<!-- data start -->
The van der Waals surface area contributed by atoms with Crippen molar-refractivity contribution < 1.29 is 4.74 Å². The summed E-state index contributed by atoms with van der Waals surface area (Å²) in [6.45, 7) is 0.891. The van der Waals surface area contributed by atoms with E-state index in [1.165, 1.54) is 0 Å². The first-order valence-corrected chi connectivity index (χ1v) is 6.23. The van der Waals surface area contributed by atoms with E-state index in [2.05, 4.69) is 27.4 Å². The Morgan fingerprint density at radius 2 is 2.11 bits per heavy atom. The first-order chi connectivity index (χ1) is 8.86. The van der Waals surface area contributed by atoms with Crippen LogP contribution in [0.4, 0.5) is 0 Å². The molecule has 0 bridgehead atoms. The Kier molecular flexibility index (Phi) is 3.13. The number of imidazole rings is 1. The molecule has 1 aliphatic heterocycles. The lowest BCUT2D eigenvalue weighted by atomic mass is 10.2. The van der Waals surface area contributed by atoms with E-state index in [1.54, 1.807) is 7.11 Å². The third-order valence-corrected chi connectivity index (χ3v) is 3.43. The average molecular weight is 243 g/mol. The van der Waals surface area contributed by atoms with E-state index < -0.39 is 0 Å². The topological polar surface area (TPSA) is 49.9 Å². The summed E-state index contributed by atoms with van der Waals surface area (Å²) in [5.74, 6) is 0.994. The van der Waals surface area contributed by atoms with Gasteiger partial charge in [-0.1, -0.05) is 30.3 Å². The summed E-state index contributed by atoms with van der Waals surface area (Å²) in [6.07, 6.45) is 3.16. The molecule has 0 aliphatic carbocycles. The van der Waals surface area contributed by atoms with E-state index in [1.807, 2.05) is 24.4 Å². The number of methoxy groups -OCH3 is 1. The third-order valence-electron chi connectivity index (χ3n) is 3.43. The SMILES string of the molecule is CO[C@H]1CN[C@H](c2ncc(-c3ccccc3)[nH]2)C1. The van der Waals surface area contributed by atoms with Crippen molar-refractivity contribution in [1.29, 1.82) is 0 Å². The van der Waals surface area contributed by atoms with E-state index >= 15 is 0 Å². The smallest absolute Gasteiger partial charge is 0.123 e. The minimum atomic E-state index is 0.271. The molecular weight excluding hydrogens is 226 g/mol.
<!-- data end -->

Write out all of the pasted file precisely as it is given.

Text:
The van der Waals surface area contributed by atoms with Crippen molar-refractivity contribution < 1.29 is 4.74 Å². The summed E-state index contributed by atoms with van der Waals surface area (Å²) in [6.45, 7) is 0.891. The van der Waals surface area contributed by atoms with E-state index in [1.165, 1.54) is 0 Å². The first-order valence-corrected chi connectivity index (χ1v) is 6.23. The van der Waals surface area contributed by atoms with E-state index in [2.05, 4.69) is 27.4 Å². The Morgan fingerprint density at radius 2 is 2.11 bits per heavy atom. The first-order chi connectivity index (χ1) is 8.86. The van der Waals surface area contributed by atoms with Crippen LogP contribution in [0.4, 0.5) is 0 Å². The molecule has 0 bridgehead atoms. The Kier molecular flexibility index (Phi) is 3.13. The number of imidazole rings is 1. The molecule has 1 aliphatic heterocycles. The lowest BCUT2D eigenvalue weighted by atomic mass is 10.2. The van der Waals surface area contributed by atoms with E-state index in [1.54, 1.807) is 7.11 Å². The third-order valence-corrected chi connectivity index (χ3v) is 3.43. The average molecular weight is 243 g/mol. The van der Waals surface area contributed by atoms with E-state index < -0.39 is 0 Å². The topological polar surface area (TPSA) is 49.9 Å². The summed E-state index contributed by atoms with van der Waals surface area (Å²) in [5.74, 6) is 0.994. The van der Waals surface area contributed by atoms with Gasteiger partial charge in [-0.1, -0.05) is 30.3 Å². The summed E-state index contributed by atoms with van der Waals surface area (Å²) in [6.07, 6.45) is 3.16. The molecule has 0 aliphatic carbocycles. The van der Waals surface area contributed by atoms with E-state index in [1.807, 2.05) is 24.4 Å². The number of methoxy groups -OCH3 is 1. The third-order valence-electron chi connectivity index (χ3n) is 3.43. The SMILES string of the molecule is CO[C@H]1CN[C@H](c2ncc(-c3ccccc3)[nH]2)C1. The van der Waals surface area contributed by atoms with Crippen molar-refractivity contribution in [1.29, 1.82) is 0 Å². The van der Waals surface area contributed by atoms with E-state index >= 15 is 0 Å². The smallest absolute Gasteiger partial charge is 0.123 e. The minimum atomic E-state index is 0.271. The molecular weight excluding hydrogens is 226 g/mol.